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A serial killer is loose in Paris, & he has already sucked 4 girls dry
of their blood - so is it any wonder he is dubbed Vampire in the media ?
of all those nosy journalists only Pierre (Dario Michaelis) seems to have any
interest in investigating the case, & he soon digs up some clues that even
police inspector Chantal (Carlo D'Angelo) has overlooked, however every time he
wants to show his new discoveries to the inspector (& by that way help his
own reputation as investigative journalist), the vampire killer(s) have found a
way to elude him & make him look a fool.
But who are the vampire killers
Why, the head is professor Du Grand (Antoine
Balpêtré), a mad scientist who needs female blood for some
ghastly experiments, & his right-hand-man, the actual killer, is Joseph
(Paul Muller), a drug addict who was willing to help Du Grand because he can
provide him with drugs ... but behind it all there's Duchess Margherita, a
woman always veiled because she could never come to terms with her age.
though they realize they are on the verge of being discovered, so they kill
Joseph & Du Grand fakes his own death ... with the Duchess, who can't
possibly be traced to the killings, crying at Du Grand's funeral.
meanwhile is suspended from the vampire killer story & is instead sent to a
society event of Duchess Margherita (not knowing how close he is to the truth),
a woman who he is remotely related to & whose niece Giselle (Gianna Maria
Canale) desperately tries to get him into her bed ... with little success.
sidekick Ronaldo (Renato Tontini) on the other hand is fascinated by Giselle,
so much so that he decides to force his way into her house the next night -
which causes Giselle to stress out & age rapidly before his very eyes,
& he guesses (correctly) that she must actually be her own aunt, Duchess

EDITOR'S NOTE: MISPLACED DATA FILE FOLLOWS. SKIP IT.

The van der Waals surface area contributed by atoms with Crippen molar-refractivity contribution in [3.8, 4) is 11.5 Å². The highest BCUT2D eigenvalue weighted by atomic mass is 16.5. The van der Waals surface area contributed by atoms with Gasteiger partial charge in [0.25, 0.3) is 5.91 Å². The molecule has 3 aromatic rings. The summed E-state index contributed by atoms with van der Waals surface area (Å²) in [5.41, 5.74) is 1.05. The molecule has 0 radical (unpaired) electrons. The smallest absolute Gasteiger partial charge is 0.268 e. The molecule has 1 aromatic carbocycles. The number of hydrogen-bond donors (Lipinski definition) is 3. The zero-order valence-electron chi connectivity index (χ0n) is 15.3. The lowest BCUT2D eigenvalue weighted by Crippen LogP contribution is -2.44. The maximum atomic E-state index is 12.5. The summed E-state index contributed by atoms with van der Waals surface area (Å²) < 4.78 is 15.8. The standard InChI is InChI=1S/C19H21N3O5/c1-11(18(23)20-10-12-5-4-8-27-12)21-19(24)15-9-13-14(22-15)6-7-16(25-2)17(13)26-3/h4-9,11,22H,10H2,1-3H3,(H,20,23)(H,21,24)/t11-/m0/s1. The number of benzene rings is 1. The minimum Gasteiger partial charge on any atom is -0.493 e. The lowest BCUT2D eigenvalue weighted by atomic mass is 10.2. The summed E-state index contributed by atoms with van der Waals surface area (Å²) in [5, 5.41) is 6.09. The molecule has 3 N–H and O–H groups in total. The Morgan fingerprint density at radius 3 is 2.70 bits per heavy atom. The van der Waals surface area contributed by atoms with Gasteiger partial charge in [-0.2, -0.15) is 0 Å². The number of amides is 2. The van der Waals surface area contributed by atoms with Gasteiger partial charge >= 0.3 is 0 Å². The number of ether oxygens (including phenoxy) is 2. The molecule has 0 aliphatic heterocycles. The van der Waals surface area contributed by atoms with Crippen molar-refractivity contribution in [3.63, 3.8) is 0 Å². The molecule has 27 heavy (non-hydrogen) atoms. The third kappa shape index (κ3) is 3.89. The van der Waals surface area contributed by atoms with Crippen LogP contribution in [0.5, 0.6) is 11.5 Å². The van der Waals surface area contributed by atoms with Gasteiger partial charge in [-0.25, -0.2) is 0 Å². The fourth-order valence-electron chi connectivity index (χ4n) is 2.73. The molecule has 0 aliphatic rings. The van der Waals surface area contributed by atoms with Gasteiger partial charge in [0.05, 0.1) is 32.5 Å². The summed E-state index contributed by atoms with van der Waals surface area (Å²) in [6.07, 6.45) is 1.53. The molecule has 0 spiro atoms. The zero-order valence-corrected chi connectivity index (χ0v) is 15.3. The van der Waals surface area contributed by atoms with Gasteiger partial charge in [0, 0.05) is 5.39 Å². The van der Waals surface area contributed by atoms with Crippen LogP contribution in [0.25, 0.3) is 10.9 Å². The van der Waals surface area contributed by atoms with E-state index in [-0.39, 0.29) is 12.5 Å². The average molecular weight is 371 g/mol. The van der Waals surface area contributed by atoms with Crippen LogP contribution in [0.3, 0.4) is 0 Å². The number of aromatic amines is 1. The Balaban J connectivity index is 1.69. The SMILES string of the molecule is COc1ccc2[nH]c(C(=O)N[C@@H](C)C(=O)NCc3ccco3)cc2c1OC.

Margherita, who, with the help of the blodo of young girls, has regained her
youth ... this however would be the last thing he ever did guess.
meanwhile, thanks to the drugs the professor gave him, did rise from the dead,
& to get back at the professor & the Duchess he decides to spill the
beans to Pierre & the police, & now Pierre can persuade the doubting
inspector to search the Duchess' house ... but to little avail, as Du grand
& the Duchess seem to have been very dilligent in removing all treacherous
traces, & the inspector prepares to leave, having been made a fool ... when
he & his men witness Giselle turn into an old woman before their very eyes,
6 with that information traces they have formerly overlooked suddenly become
obvious, & soon they find the thought-dead professor (who during the
ensuing chase dies for real) & his secret lab as well as Loretta (Wandisa
Guida), Rierre's girlfriend who has been abducted by Du Grand as well, &
who was already on the verge of dieing.
The shock of being discovered proves
too much for the Dzuchess, & she dies for good, leaving Pierre &
Loretta to look into a brighter future.
A very early Italian
excursion into the horror genre (many sources quote it as being the first
Italian sound horror film altogether), I Vampiri relies not so much on
shock (there wasn't all that much one could show in the mid-50's anyways) or
special effects, but on creating an eerie Gothic atmosphere, that seems to
carry the somewhat stupid pulp-plot effortlessly.
Mario Bava directed large portions of the fim on his own without receiving
credit for it, according to several sources up to half of the film (but rumours
say that about every other Italian film of the 1950's). It wasn't
until 1960 (with La Maschera del
that Bava did become an acknowledged horror-director in his own